Errol Jacobson


This is one of my favorites.
 Felissia has a very outgoing personality - but this shows a more reflective mood.

I guess I shouldn't have been so surprised that Errol painted this. I've always liked his moody cityscapes.





 
Arturo Aldama


This one is apparently Felissia's favorite -- she uses it on her facebook page. (unfortately it was under glass, and the reflections forced me to crop the above image)




Here's  one of my favorites -  by Tom Robinson - who has a studio near Chicago and Western where he runs his own drawing workshop.  It shows her as a Chicago person.


Evelyn Brody



A nice, simple, quick sketch.
 There must be thousands of such drawings in artist sketchbooks all over the city.



Gary Price


I like this one because it feels more like Felissia  than any of the others -- though the artist is definitely more of a folk artist or outsider than an academic.


By contrast, here's an exceptional piece that might have been done by a late 19th C. artist like Whistler.  It was drawn by Helen Oh, who, appropriately enough, teaches at the Palette and Chisel.



Michael Van Zeyl




Here's a fun piece that treats the subject with great affection.

Here's another artist identity that surprised me - but I guess it shouldn't have, since the face and the body seem to have been painted at two separate sessions, and that's how professional portrait portraitists have often worked in the past.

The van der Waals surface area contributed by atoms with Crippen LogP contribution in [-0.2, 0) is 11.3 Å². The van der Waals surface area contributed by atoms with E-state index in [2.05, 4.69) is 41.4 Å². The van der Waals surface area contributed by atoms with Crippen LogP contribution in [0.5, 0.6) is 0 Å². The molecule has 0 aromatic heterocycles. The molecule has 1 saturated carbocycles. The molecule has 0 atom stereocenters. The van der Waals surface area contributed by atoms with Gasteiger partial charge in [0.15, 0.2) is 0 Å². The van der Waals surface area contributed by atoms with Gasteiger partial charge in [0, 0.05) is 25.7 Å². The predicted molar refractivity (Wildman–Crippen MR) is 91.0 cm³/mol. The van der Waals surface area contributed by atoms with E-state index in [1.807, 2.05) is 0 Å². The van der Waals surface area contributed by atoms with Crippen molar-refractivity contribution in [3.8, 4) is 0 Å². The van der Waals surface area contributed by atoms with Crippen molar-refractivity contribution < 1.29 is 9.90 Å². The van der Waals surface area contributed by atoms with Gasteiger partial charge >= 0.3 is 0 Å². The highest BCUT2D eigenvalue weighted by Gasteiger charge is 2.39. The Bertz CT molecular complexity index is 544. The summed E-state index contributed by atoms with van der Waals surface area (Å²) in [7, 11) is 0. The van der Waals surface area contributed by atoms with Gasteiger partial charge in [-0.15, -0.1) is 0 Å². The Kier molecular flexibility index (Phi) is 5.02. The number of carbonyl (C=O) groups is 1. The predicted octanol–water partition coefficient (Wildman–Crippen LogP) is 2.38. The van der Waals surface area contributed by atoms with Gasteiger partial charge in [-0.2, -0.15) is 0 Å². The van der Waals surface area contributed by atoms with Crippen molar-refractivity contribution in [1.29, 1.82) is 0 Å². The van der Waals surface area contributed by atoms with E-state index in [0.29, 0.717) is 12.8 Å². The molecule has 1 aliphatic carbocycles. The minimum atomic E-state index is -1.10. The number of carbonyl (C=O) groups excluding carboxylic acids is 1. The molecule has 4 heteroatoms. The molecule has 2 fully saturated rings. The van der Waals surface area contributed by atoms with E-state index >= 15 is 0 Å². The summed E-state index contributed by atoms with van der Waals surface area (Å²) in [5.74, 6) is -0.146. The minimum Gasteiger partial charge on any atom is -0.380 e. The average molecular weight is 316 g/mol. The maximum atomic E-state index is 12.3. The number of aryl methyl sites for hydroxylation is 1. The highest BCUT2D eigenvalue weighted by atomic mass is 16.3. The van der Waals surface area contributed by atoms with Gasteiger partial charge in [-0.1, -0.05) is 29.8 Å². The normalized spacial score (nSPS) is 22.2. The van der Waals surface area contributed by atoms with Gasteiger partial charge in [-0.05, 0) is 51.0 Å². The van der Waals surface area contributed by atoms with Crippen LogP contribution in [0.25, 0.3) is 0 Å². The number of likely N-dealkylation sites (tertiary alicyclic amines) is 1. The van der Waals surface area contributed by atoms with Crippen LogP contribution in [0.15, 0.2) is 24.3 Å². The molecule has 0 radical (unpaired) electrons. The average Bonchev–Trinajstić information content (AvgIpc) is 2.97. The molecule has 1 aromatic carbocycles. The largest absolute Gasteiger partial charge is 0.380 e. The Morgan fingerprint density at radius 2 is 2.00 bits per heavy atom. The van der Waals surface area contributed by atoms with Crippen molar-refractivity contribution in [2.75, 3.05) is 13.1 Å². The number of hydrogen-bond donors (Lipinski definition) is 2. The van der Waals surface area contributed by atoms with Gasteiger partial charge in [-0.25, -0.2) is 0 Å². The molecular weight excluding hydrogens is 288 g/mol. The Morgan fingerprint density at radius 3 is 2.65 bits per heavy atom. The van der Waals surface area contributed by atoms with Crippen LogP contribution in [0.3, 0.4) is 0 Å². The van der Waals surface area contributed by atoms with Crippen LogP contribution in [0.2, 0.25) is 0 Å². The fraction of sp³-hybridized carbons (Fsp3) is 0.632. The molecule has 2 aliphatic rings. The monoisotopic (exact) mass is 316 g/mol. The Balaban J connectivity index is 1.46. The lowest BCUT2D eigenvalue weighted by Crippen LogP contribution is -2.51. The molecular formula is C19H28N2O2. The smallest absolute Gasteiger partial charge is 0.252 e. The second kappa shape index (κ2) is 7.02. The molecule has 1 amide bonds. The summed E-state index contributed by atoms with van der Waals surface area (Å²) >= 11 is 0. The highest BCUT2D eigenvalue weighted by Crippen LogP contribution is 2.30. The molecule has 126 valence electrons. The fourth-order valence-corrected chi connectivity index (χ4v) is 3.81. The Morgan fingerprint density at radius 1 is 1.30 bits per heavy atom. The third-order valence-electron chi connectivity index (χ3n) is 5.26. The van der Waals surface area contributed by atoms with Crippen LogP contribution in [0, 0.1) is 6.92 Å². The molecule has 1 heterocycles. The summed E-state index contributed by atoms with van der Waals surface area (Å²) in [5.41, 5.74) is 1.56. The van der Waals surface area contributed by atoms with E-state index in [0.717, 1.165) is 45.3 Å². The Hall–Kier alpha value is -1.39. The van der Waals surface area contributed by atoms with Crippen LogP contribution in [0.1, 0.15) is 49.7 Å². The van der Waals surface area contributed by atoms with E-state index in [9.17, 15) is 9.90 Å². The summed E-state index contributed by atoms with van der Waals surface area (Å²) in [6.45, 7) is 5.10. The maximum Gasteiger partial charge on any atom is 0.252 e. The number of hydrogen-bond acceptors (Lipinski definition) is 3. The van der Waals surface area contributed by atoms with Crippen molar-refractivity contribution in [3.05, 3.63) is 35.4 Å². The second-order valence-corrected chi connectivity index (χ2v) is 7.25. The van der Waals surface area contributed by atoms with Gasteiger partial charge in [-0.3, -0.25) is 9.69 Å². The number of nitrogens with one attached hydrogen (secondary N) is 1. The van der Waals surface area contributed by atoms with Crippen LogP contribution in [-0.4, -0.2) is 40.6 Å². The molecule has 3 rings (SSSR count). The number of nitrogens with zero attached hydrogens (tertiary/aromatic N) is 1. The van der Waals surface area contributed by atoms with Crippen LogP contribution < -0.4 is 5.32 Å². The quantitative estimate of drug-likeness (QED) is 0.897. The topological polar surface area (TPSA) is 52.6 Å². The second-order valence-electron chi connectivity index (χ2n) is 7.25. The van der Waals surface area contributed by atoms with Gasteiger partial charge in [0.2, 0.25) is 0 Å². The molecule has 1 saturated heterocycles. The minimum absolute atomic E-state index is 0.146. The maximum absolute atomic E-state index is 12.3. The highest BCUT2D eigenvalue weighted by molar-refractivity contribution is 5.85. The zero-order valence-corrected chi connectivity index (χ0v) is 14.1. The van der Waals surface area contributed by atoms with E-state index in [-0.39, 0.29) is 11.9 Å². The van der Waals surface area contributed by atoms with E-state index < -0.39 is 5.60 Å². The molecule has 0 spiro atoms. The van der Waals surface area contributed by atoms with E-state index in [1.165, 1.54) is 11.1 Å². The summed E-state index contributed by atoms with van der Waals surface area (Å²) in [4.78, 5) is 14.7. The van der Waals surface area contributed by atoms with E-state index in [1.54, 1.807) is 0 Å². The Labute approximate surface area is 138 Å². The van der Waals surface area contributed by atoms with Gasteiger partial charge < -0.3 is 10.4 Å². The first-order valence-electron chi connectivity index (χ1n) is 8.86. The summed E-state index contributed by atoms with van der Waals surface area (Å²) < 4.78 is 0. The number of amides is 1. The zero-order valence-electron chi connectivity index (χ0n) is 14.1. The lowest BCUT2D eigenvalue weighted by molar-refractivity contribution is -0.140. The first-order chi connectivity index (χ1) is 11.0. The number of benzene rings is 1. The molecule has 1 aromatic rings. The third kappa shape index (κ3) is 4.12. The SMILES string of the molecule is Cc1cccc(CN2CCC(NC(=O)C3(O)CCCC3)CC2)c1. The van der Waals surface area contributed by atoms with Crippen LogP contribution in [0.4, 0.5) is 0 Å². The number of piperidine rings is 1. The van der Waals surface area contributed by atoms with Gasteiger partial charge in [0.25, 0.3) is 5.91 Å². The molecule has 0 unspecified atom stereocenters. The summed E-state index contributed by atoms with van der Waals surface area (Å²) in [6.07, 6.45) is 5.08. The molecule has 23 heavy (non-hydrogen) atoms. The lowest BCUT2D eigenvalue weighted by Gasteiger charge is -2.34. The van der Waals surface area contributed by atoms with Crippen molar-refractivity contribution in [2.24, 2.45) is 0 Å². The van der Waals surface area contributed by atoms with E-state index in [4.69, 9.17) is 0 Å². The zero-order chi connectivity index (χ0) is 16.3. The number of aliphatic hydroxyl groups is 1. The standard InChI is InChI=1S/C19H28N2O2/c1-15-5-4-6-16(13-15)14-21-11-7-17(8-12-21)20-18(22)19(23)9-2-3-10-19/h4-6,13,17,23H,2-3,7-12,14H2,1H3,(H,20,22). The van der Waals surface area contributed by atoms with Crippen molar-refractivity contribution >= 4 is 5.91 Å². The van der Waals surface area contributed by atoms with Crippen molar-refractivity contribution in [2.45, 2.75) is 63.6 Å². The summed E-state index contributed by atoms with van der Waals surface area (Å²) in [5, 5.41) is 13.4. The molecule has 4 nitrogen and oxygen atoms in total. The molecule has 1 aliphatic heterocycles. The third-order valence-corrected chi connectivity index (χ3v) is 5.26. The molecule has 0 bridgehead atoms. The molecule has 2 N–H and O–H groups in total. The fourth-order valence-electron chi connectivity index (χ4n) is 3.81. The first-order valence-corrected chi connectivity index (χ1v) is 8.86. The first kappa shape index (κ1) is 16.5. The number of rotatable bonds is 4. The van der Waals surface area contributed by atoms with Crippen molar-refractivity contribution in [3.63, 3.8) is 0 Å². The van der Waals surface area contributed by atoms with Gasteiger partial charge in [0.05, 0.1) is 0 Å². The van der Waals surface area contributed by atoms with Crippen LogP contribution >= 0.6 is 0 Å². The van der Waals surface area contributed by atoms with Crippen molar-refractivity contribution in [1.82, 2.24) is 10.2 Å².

Nancy Rosen


Another fun piece that presents Felissia's athleticism and free spirit.


Andrew Conklin

I really like this one too -- done in  that early 20th C. style that owed so much to Cezanne.



Margaret Abbott-Trboyevic

Same thing with this one.  Are they by the same artist ?

(as it turns out, this artist, the widow of a famous restaurateur,  is a friend of Andrew's. Possibly these paintings were made at the same session. But you might note that this face shows some anxiety or sadness, while Andrew's version is expressionless. They both are very good artists)


















I'm not sure that precision, rationality and balance characterize this model
 -- but it's what Larry Paulsen does best.




James Kapche

This one feels like it was sketched by an explorer on an anthropological expedition to some remote tribal area - the kind of place where Felissia may well end up living.



Piotr Antonow

I'm not sure how well German Expressionism fits this model - but it's fun to see someone try to do it.


S. Arnold


Here's the head on the mantelpiece.   It's quite good, actually.

Errol Jacobson

Now I'm thinking of Titian.





Obviously this piece was done by Lenin Del Sol - who specializes in illustrating the covers of pulp fiction that has yet to be written.
The accompanying  blurb might read:
"The last thing she remembers was meeting the famous comedian at the hotel bar last night. So why is she waking up in his room this morning?"





Fran Hollander



Ken Probst


Boruch Lev



At first I thought this fine example of Russian classicism came from the hands of Misha Livshultz

 

Ron Bork
 

 


 J.P. Schmelzer 

 

 

 

Mary Ann Trzyna
 
 
 


  J.P. Schmelzer 
 

 

 

 

 

 


 Piotr Antonow

 


students of  John Nestor



William Edwards


Teresa Zawitkowska
 

***********





Finally -- here's one of  my own renditions of that remarkable profile - though it was not included in the show because I was too lazy to frame it.